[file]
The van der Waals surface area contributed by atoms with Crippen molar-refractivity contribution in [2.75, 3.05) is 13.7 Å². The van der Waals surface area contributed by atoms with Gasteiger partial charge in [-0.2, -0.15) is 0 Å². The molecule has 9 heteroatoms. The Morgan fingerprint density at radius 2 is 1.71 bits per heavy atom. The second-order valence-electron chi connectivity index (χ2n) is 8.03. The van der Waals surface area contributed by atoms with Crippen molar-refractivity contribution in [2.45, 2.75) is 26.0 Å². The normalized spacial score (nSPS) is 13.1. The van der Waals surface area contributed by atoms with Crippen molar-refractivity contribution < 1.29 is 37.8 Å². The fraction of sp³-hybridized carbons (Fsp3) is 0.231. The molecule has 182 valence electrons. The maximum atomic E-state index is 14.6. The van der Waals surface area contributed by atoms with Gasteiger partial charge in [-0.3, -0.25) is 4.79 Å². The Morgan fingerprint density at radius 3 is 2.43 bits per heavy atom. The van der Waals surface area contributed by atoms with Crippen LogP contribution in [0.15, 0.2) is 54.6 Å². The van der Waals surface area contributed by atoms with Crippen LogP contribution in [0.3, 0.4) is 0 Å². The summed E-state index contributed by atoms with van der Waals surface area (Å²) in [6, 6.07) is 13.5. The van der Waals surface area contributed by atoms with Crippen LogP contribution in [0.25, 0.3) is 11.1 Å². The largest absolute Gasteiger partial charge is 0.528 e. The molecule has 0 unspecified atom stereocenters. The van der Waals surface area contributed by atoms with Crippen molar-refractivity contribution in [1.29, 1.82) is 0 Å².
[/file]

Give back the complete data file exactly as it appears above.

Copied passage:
The van der Waals surface area contributed by atoms with Crippen molar-refractivity contribution in [2.75, 3.05) is 13.7 Å². The van der Waals surface area contributed by atoms with Gasteiger partial charge in [-0.2, -0.15) is 0 Å². The molecule has 9 heteroatoms. The Morgan fingerprint density at radius 2 is 1.71 bits per heavy atom. The second-order valence-electron chi connectivity index (χ2n) is 8.03. The van der Waals surface area contributed by atoms with Crippen molar-refractivity contribution in [2.45, 2.75) is 26.0 Å². The normalized spacial score (nSPS) is 13.1. The van der Waals surface area contributed by atoms with Crippen molar-refractivity contribution < 1.29 is 37.8 Å². The fraction of sp³-hybridized carbons (Fsp3) is 0.231. The molecule has 182 valence electrons. The maximum atomic E-state index is 14.6. The van der Waals surface area contributed by atoms with Gasteiger partial charge in [-0.3, -0.25) is 4.79 Å². The Morgan fingerprint density at radius 3 is 2.43 bits per heavy atom. The van der Waals surface area contributed by atoms with Crippen LogP contribution in [0.15, 0.2) is 54.6 Å². The van der Waals surface area contributed by atoms with Crippen LogP contribution in [0.3, 0.4) is 0 Å². The summed E-state index contributed by atoms with van der Waals surface area (Å²) in [6, 6.07) is 13.5. The van der Waals surface area contributed by atoms with Crippen LogP contribution in [0.25, 0.3) is 11.1 Å². The largest absolute Gasteiger partial charge is 0.528 e. The molecule has 0 unspecified atom stereocenters. The van der Waals surface area contributed by atoms with Crippen molar-refractivity contribution in [1.29, 1.82) is 0 Å².